the value from the outer monad `m` into the inner
monad `m1` :
> promote_ :: (Monad m1, Monad m2) => m1 t -> m1 (m2 t)
> promote_ m = undefined
Consequently, any operation on the input monad `m` can be
directly promoted into an action on the transformed monad,
and so the transformation *preserves* all the operations
on the original monad.
Now, the real trick is twofold, we ensure that if `m`
is a monad, then transformed `ExcT m` is an
*exception monad*, that is an `MonadExc`.
First, we show the transformer output is a monad:
> instance Monad m => Monad (ExcT m) where
> -- return :: a -> ExcT m a
> return x = undefined
> -- (>>=) :: ExcT m a -> (a -> ExcT m b) -> ExcT m b
> p >>= f = undefined
and next we ensure that the transformer is an
exception monad by equipping it with `throwErrorExc`
> instance Monad m => MonadExc (ExcT m) where
> -- String -> ExcT m a
> throwErrorExc s = undefined
**A Transformer For State**
Next, we will build a transformer for the state monad,
following, more or less, the recipe for exceptions. Here
is the type for the transformer
> newtype STT m a = MkSTT (Store -> m (a, Store))
Thus, in effect, the enhanced monad is a state-update where
the output is the original monad as we do the state-update
and return as output the new state wrapped inside the
parameter monad.
Note that the monad transformer is *not*:
newtype STT m a = m (Store -> (a, Store))
We'd like the inner monad to apply to the result of the
state transformation.
> instance Transformer STT where
> promote f = undefined
Next, we ensure that the transformer output is a monad:
> instance Monad m => Monad (STT m) where
> return = undefined
> m >>= f = undefined
and next we ensure that the transformer is a state
monad by equipping it with the operations from `MonadST`
> instance Monad m => MonadST (STT m) where
> --runStateST :: STT m a -> Store -> STT m (a, Store)
> runStateST (MkSTT f) s = undefined
> --getST :: STT m Store
> getST = MkSTT getSTT where
> getSTT :: Store -> m (Store, Store)
> getSTT = undefined
> --getST :: Store -> STT m ()
> putST s = MkSTT putSTT where
> putSTT :: Store -> m ((), Store)
> putSTT = undefined
Step 4: Preserving Old Features of Monads
-----------------------------------------
Of course, we must make sure that the original features
of the monads are not lost in the transformed monads.
For this purpose, we will just use the `promote`
operation to directly transfer operations from
the old monad into the transformed monad.
Thus, we can ensure that if a monad was already
a state-manipulating monad, then the result of
the exception-transformer is *also* a
state-manipulating monad.
> instance MonadExc m => MonadExc (STT m) where
> throwErrorExc s = undefined
> instance MonadST m => MonadST (ExcT m) where
> getST = undefined
> putST = undefined
> runStateST m s = undefined
Step 5: Whew! Put together and Run
----------------------------------
Finally, we can put all the pieces together and run the transformers.
We could *order* the transformations differently (and that can have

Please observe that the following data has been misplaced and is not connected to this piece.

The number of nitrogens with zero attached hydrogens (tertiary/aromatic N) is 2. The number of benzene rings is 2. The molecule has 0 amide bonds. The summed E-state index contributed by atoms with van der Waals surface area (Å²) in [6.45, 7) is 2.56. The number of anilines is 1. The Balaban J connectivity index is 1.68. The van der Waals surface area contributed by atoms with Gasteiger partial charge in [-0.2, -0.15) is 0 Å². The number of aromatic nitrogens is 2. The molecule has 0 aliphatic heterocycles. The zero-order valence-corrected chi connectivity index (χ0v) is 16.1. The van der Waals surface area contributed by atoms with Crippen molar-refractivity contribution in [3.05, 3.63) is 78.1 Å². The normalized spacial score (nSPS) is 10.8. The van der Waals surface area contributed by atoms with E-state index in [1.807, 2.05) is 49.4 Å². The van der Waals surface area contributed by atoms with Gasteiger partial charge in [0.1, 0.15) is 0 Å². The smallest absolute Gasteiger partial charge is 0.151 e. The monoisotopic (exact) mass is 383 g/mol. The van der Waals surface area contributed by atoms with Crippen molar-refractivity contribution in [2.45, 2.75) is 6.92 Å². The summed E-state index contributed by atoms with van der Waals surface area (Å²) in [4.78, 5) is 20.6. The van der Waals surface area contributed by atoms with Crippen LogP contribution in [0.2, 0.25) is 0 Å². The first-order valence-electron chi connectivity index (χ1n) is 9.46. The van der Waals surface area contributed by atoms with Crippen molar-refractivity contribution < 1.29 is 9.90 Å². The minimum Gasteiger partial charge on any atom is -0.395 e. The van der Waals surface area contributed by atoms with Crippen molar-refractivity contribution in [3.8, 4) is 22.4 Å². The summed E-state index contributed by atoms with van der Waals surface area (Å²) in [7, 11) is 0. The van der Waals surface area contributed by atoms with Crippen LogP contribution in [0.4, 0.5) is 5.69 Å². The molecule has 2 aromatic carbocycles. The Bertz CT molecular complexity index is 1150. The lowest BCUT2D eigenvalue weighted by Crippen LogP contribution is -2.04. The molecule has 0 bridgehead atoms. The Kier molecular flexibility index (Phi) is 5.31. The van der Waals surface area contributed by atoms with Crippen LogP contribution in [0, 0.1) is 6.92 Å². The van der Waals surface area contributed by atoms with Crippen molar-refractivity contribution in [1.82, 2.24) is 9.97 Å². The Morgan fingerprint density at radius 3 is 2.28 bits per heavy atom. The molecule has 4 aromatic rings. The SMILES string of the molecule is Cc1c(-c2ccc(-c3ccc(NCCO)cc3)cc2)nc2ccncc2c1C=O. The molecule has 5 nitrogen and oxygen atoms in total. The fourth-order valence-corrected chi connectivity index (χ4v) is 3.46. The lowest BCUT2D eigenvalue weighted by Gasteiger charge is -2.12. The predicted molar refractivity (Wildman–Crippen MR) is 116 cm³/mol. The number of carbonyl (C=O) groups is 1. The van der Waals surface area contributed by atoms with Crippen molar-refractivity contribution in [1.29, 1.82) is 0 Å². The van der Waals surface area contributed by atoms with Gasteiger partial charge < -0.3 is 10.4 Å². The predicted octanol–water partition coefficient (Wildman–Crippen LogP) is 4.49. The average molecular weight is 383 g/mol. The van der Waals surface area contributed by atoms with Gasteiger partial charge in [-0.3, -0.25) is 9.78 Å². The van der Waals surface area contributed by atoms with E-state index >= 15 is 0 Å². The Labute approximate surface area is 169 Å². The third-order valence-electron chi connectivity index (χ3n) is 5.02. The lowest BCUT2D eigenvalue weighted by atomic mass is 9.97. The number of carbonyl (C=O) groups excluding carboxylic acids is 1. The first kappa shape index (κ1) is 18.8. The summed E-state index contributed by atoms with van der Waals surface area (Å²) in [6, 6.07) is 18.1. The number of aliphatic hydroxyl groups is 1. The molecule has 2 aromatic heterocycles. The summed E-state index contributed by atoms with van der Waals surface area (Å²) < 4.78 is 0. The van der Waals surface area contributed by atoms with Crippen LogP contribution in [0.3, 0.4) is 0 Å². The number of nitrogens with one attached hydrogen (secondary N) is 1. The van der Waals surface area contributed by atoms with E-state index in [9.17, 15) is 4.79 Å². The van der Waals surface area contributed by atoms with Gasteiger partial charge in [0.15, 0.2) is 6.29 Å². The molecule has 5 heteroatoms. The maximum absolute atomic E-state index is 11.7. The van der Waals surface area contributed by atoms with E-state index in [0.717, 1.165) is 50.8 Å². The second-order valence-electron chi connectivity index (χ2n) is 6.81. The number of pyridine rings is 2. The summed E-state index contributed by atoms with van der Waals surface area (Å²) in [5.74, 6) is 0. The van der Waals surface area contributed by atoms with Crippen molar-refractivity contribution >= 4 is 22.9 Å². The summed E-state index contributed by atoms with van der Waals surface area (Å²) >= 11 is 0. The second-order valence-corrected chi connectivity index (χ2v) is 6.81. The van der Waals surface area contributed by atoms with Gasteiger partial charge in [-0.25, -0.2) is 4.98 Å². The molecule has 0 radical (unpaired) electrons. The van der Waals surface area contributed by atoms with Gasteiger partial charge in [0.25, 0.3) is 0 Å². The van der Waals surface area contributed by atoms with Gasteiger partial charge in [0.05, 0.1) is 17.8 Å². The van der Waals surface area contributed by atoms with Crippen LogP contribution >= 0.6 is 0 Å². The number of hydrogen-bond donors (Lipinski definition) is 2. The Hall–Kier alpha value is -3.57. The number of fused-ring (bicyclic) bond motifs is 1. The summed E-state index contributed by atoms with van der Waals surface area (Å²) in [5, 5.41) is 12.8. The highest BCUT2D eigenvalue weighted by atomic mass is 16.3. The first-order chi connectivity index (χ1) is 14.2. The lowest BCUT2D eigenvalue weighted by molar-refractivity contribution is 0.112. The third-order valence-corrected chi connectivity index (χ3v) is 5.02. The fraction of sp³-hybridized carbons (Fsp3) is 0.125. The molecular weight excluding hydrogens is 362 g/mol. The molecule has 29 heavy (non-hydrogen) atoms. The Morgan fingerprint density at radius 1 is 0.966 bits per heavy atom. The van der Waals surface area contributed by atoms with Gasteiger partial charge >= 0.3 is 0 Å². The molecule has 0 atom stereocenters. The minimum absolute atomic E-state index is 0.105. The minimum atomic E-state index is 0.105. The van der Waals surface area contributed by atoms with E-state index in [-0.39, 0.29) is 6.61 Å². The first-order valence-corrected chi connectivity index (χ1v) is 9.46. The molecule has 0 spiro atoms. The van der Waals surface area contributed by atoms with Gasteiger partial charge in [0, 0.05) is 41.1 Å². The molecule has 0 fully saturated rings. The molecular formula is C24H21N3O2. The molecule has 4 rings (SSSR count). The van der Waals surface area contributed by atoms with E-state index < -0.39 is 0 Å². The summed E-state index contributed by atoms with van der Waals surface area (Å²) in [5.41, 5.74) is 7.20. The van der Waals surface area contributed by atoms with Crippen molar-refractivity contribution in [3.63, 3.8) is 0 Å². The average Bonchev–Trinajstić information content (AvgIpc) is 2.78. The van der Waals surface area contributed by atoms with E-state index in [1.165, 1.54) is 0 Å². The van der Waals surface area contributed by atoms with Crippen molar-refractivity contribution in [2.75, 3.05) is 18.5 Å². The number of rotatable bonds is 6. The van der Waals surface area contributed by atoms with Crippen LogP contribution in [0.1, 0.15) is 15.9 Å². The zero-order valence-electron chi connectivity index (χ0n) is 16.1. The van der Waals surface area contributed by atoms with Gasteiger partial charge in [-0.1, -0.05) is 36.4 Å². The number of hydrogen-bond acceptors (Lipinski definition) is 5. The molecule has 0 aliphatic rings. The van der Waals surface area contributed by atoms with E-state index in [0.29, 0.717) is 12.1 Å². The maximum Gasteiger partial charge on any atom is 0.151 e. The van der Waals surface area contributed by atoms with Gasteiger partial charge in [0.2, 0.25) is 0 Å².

different consequences on the output as we will see.)
> evalExSt :: Expr -> STT Exc Int
> evalExSt = evalMega
>
> evalStEx :: Expr -> ExcT ST Int
> evalStEx = evalMega
which we can run as
> goExSt :: Expr -> IO ()
> goExSt e = putStr $ pr (evalExSt e) where
> pr :: STT Exc Int -> String
> pr (MkSTT f) = case (f 0) of
> Raise s -> "Raise: " ++ s ++ "\n"
> Result (v, cnt) -> "Count: " ++ show cnt ++ "\n" ++
> "Result: " ++ show v ++ "\n"
> goStEx :: Expr -> IO ()
> goStEx e = putStr $ pr (evalStEx e) where
> pr :: ExcT ST Int -> String
> pr (MkExc f) = "Count: " ++ show cnt ++ "\n" ++ show r ++ "\n" where
> (r, cnt) = S.runState f 0
~~~~~{.haskell}
*Main> goStEx ok
*Main> goStEx err
*Main> goExSt ok
*Main> goExSt err
~~~~~
The Monad Transformer Library
=============================
While it is often *instructive* to roll your own versions
of code, as we did above, in practice you should reuse as
much as you can from standard libraries.
Error Monads and Transformers
-----------------------------
The above sauced-up exception-tracking version of `Maybe`
already exists in the standard type [Either][1].
~~~~~{.haskell}
*Main> :info Either
data Either a b = Left a | Right b -- Defined in Data.Either
~~~~~
The `Either` type is a generalization of our `Exc` type,
where the exception is polymorphic, rather than just being
a `String`. In other words the hand-rolled `Exc a` corresponds
to the standard `Either String a` type.
The standard [MonadError][6] typeclass corresponds directly with
`MonadExc` developed above.
~~~~~{.haskell}
*Main> :info MonadError
class (Monad m) => MonadError e m | m -> e where
throwError :: e -> m a
catchError :: m a -> (e -> m a) -> m a
-- Defined in Control.Monad.Error.Class
instance (Monad m, Error e) => MonadError e (ErrorT e m)
-- Defined in Control.Monad.Error
instance (Error e) => MonadError e (Either e)
-- Defined in Control.Monad.Error
instance MonadError IOError IO -- Defined in Control.Monad.Error
~~~~~
Note that `Either String` is an instance of `MonadError` much
like `Exc` is an instance of `MonadExc`. Finally, the `ErrorT`
transformer corresponds to the `ExcT` transformer developed above